A computer chip is divided into dozens of blocks, each of which is an individual module, such as a memory subsystem, compute unit, or control logic system. These blocks can be described by a netlist, a graph of circuit components, such as macros (memory components) and standard cells (logic gates like NAND, NOR, and XOR), all of which are connected by wires. Determining the layout of a chip block, a process called chip floorplanning, is one of the most complex and time-consuming stages of the chip design process and involves placing the netlist onto a chip canvas (a 2D grid), such that power, performance, and area (PPA) are minimized, while adhering to constraints on density and routing congestion. Despite decades of research on this topic, it is still necessary for human experts to iterate for weeks to produce solutions that meet multi-faceted design criteria. This problem’s complexity arises from the size of the netlist graph (millions to billions of nodes), the granularity of the grid onto which that graph must be placed, and the exorbitant cost of computing the true target metrics, which can take many hours (sometimes over a day) using industry-standard electronic design automation tools.
The Deep Reinforcement Learning Model
The input to our model is the chip netlist (node types and graph adjacency information), the ID of the current node to be placed, and some netlist metadata, such as the total number of wires, macros, and standard cell clusters. The netlist graph and the current node are passed through an edge-based graph neural network that we developed to encode the input state. This generates embeddings of the partially placed graph and the candidate node.
|A graph neural network generates embeddings that are concatenated with the metadata embeddings to form the input to the policy and value networks.|
In each iteration of training, the macros are sequentially placed by the RL agent, after which the standard cell clusters are placed by a force-directed method, which models the circuit as a system of springs to minimize wirelength. RL training is guided by a fast-but-approximate reward signal calculated for each of the agent’s chip placements using the weighted average of approximate wirelength (i.e., the half-perimeter wirelength, HPWL) and approximate congestion (the fraction of routing resources consumed by the placed netlist).
|During each training iteration, the macros are placed by the policy one at a time and the standard cell clusters are placed by a force-directed method. The reward is calculated from the weighted combination of approximate wirelength and congestion.|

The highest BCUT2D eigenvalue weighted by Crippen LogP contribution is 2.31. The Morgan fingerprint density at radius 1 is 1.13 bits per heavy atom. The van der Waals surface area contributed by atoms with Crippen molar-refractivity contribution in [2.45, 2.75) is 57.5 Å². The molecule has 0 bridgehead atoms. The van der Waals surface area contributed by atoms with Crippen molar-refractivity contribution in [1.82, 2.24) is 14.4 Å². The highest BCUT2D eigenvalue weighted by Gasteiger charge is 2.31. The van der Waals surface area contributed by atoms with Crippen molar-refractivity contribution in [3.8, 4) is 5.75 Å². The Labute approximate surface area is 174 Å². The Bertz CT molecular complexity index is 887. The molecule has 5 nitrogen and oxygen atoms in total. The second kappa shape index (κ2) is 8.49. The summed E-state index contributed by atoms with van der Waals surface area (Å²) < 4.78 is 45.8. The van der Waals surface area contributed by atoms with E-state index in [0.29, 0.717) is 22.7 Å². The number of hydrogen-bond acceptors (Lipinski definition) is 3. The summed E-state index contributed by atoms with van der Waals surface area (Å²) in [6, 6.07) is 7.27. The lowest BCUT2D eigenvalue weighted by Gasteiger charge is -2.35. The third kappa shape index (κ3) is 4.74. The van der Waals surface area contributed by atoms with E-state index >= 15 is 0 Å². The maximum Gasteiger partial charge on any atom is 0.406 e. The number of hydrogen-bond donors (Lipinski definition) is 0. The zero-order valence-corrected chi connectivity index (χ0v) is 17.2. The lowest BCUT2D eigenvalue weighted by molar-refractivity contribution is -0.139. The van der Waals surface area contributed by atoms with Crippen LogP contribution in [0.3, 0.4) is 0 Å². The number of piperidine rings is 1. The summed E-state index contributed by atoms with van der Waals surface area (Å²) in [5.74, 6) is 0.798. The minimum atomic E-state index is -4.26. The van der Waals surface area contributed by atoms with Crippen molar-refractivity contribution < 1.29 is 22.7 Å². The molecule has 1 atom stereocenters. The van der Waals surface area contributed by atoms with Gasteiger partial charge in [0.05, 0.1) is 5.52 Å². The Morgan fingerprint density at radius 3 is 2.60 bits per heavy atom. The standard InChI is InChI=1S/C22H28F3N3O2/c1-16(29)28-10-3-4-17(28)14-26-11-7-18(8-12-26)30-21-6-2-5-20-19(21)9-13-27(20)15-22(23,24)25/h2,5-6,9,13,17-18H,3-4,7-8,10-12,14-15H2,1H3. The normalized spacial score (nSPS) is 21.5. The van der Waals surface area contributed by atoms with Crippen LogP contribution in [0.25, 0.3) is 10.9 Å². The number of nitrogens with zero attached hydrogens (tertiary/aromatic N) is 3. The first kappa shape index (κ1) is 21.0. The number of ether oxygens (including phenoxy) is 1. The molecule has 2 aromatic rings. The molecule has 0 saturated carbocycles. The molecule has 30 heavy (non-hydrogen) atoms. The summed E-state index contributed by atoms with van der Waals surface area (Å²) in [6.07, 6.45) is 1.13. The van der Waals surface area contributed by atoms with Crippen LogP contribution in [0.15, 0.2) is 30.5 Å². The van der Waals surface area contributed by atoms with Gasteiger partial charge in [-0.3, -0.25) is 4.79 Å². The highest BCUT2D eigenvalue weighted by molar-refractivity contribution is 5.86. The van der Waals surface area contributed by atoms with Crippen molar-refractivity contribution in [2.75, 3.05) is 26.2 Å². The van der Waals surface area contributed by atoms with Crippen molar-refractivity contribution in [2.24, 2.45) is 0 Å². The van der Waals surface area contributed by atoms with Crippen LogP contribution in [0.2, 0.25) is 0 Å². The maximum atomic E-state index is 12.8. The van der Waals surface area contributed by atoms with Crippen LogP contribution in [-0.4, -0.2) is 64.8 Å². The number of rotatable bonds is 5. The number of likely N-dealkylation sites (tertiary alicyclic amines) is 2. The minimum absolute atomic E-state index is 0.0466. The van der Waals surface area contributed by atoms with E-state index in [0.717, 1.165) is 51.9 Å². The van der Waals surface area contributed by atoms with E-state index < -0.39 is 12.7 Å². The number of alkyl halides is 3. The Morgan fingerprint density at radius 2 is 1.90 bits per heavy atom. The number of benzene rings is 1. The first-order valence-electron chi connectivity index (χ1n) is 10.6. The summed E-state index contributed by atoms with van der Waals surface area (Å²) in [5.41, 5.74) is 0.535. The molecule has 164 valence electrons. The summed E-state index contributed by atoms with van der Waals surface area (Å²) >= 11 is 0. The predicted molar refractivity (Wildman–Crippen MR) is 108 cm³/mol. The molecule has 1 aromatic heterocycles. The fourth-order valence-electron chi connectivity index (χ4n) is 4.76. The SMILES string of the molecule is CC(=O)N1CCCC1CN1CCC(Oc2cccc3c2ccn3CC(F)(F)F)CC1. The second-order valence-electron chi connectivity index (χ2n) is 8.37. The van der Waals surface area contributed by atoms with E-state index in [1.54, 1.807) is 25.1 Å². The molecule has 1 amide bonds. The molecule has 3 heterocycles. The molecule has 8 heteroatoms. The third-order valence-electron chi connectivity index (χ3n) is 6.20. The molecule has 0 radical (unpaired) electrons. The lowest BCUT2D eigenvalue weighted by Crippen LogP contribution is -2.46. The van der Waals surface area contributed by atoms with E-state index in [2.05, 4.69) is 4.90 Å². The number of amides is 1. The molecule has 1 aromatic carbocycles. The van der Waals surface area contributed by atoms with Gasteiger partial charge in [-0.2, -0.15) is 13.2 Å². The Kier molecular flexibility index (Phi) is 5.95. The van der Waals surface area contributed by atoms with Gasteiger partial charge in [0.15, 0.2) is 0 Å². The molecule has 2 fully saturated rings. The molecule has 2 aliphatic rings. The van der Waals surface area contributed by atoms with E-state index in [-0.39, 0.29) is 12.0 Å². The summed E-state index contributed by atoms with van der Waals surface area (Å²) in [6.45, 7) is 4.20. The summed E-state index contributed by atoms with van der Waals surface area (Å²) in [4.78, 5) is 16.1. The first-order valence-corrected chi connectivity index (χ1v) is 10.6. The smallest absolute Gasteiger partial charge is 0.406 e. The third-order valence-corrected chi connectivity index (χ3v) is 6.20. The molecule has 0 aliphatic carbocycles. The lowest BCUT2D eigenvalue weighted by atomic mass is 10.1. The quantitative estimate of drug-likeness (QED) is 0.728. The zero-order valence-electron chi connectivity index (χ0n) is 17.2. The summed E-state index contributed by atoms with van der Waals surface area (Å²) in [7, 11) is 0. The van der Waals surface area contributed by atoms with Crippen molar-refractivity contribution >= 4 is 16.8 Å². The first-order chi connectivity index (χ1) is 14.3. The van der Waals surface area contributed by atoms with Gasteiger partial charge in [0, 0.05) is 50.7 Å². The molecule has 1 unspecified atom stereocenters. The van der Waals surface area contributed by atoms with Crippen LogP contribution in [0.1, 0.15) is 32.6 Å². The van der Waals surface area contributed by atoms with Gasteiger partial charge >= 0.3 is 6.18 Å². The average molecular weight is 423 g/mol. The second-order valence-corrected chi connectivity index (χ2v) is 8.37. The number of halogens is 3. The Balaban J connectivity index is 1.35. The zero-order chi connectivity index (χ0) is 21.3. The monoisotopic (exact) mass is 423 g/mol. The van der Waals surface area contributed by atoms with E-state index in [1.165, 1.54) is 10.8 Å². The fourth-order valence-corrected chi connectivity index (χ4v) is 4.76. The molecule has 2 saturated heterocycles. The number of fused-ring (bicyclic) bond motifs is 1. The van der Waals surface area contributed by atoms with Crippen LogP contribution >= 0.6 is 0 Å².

To our knowledge, this method is the first chip placement approach that has the ability to generalize, meaning that it can leverage what it has learned while placing previous netlists to generate better placements for new unseen netlists. We show that as we increase the number of chip netlists on which we perform pre-training (i.e., as our method becomes more experienced in placement optimization), our policy better generalizes to new netlists.
For example, the pre-trained policy organically identifies an arrangement that places the macros near the edges of the chip with a convex space in the center in which to place the standard cells. This results in lower wirelength between the macros and standard cells without introducing excessive routing congestion. In contrast, the policy trained from scratch starts with random placements and takes much longer to converge to a high-quality solution, rediscovering the need to leave an opening in the center of the chip canvas. This is demonstrated in the animation below.
|Macro placements of Ariane, an open-source RISC-V processor, as training progresses. On the left, the policy is being trained from scratch, and on the right, a pre-trained policy is being fine-tuned for this chip. Each rectangle represents an individual macro placement. Notice how the cavity discovered by the from-scratch policy is already present from the outset in the pre-trained policy’s placement.|
|Convergence plots for two policies on Ariane blocks. One is training from scratch and the other is finetuning a pre-trained policy.|
|Training data size vs. fine-tuning performance.|
This project was a collaboration between Google Research and Google Hardware and Architecture teams. We would like to thank our coauthors: Mustafa Yazgan, Joe Jiang, Ebrahim Songhori, Shen Wang, Young-Joon Lee, Eric Johnson, Omkar Pathak, Sungmin Bae, Azade Nazi, Jiwoo Pak, Andy Tong, Kavya Srinivasa, William Hang, Emre Tuncer, Anand Babu, Quoc Le, James Laudon, Roger Carpenter, Richard Ho, and Jeff Dean for their support and contributions to this work.
The ability to determine 3D information about the scene, called depth sensing, is a valuable tool for developers and users alike. Depth sensing is a very active area of computer vision research with recent innovations ranging from applications like portrait mode and AR to fundamental sensing innovations such as transparent object detection. Typical RGB-based stereo depth sensing techniques can be computationally expensive, suffer in regions with low texture, and fail completely in extreme low light conditions.
Because the Face Unlock feature on Pixel 4 must work at high speed and in darkness, it called for a different approach. To this end, the front of the Pixel 4 contains a real-time infrared (IR) active stereo depth sensor, called uDepth. A key computer vision capability on the Pixel 4, this technology helps the authentication system identify the user while also protecting against spoof attacks. It also supports a number of novel capabilities, such as after-the-fact photo retouching, depth-based segmentation of a scene, background blur, portrait effects and 3D photos.